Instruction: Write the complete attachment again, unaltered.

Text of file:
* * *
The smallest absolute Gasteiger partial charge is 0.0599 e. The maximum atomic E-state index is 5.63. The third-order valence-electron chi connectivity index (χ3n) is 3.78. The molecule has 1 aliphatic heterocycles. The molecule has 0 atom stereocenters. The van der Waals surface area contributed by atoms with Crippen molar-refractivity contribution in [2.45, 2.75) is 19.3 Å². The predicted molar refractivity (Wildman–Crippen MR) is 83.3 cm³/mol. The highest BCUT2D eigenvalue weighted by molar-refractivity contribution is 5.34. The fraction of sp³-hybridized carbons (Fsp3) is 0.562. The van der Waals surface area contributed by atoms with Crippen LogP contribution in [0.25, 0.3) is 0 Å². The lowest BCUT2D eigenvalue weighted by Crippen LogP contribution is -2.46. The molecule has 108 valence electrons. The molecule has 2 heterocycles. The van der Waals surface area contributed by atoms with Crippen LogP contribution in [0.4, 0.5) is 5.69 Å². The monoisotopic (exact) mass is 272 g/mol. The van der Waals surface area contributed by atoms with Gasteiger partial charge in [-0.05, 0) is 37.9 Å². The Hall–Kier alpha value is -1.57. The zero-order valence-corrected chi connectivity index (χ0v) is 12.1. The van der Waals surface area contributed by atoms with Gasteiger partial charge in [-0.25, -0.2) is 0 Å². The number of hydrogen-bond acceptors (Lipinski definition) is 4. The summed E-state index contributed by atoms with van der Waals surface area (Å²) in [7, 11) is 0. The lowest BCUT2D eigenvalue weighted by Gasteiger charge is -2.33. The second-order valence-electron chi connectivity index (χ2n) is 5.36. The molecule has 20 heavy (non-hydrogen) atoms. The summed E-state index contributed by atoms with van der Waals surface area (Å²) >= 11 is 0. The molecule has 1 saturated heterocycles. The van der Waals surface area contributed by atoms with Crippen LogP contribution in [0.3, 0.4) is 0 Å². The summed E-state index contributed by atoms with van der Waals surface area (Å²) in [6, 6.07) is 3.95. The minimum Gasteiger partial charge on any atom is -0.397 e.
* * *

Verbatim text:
The smallest absolute Gasteiger partial charge is 0.0599 e. The maximum atomic E-state index is 5.63. The third-order valence-electron chi connectivity index (χ3n) is 3.78. The molecule has 1 aliphatic heterocycles. The molecule has 0 atom stereocenters. The van der Waals surface area contributed by atoms with Crippen molar-refractivity contribution in [2.45, 2.75) is 19.3 Å². The predicted molar refractivity (Wildman–Crippen MR) is 83.3 cm³/mol. The highest BCUT2D eigenvalue weighted by molar-refractivity contribution is 5.34. The fraction of sp³-hybridized carbons (Fsp3) is 0.562. The van der Waals surface area contributed by atoms with Crippen LogP contribution in [0.25, 0.3) is 0 Å². The lowest BCUT2D eigenvalue weighted by Crippen LogP contribution is -2.46. The molecule has 108 valence electrons. The molecule has 2 heterocycles. The van der Waals surface area contributed by atoms with Crippen LogP contribution in [0.4, 0.5) is 5.69 Å². The monoisotopic (exact) mass is 272 g/mol. The van der Waals surface area contributed by atoms with Gasteiger partial charge in [-0.05, 0) is 37.9 Å². The Hall–Kier alpha value is -1.57. The zero-order valence-corrected chi connectivity index (χ0v) is 12.1. The van der Waals surface area contributed by atoms with Gasteiger partial charge in [-0.25, -0.2) is 0 Å². The number of hydrogen-bond acceptors (Lipinski definition) is 4. The summed E-state index contributed by atoms with van der Waals surface area (Å²) in [7, 11) is 0. The lowest BCUT2D eigenvalue weighted by Gasteiger charge is -2.33. The second-order valence-electron chi connectivity index (χ2n) is 5.36. The molecule has 20 heavy (non-hydrogen) atoms. The summed E-state index contributed by atoms with van der Waals surface area (Å²) >= 11 is 0. The molecule has 1 saturated heterocycles. The van der Waals surface area contributed by atoms with Crippen LogP contribution in [0.3, 0.4) is 0 Å². The summed E-state index contributed by atoms with van der Waals surface area (Å²) in [6, 6.07) is 3.95. The minimum Gasteiger partial charge on any atom is -0.397 e.